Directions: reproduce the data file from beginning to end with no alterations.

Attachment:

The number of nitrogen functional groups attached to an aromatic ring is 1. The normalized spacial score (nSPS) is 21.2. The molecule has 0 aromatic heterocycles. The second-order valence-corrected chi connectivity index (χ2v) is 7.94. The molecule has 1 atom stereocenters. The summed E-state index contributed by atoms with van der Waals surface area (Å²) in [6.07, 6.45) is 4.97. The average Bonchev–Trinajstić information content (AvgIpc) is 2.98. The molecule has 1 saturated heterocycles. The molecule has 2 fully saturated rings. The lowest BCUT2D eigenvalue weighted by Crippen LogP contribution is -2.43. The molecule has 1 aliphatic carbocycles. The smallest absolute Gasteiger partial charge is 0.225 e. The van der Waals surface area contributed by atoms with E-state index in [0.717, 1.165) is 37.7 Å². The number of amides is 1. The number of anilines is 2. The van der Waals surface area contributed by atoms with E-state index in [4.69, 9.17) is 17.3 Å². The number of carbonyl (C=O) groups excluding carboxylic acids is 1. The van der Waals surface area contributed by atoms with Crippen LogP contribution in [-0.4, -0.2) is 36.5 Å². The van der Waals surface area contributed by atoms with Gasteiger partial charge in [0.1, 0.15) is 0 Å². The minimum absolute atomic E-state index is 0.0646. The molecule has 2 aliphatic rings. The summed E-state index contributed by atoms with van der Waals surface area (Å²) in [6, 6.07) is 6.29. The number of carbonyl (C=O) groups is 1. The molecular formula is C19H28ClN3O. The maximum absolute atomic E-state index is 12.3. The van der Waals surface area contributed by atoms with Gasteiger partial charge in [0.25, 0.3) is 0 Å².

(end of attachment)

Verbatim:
The number of nitrogen functional groups attached to an aromatic ring is 1. The normalized spacial score (nSPS) is 21.2. The molecule has 0 aromatic heterocycles. The second-order valence-corrected chi connectivity index (χ2v) is 7.94. The molecule has 1 atom stereocenters. The summed E-state index contributed by atoms with van der Waals surface area (Å²) in [6.07, 6.45) is 4.97. The average Bonchev–Trinajstić information content (AvgIpc) is 2.98. The molecule has 1 saturated heterocycles. The molecule has 2 fully saturated rings. The lowest BCUT2D eigenvalue weighted by Crippen LogP contribution is -2.43. The molecule has 1 aliphatic carbocycles. The smallest absolute Gasteiger partial charge is 0.225 e. The van der Waals surface area contributed by atoms with E-state index in [0.717, 1.165) is 37.7 Å². The number of amides is 1. The number of anilines is 2. The van der Waals surface area contributed by atoms with E-state index in [4.69, 9.17) is 17.3 Å². The number of carbonyl (C=O) groups excluding carboxylic acids is 1. The van der Waals surface area contributed by atoms with Crippen LogP contribution in [-0.4, -0.2) is 36.5 Å². The van der Waals surface area contributed by atoms with Gasteiger partial charge in [0.1, 0.15) is 0 Å². The minimum absolute atomic E-state index is 0.0646. The molecule has 2 aliphatic rings. The summed E-state index contributed by atoms with van der Waals surface area (Å²) in [6, 6.07) is 6.29. The number of carbonyl (C=O) groups is 1. The molecular formula is C19H28ClN3O. The maximum absolute atomic E-state index is 12.3. The van der Waals surface area contributed by atoms with Gasteiger partial charge in [0.25, 0.3) is 0 Å².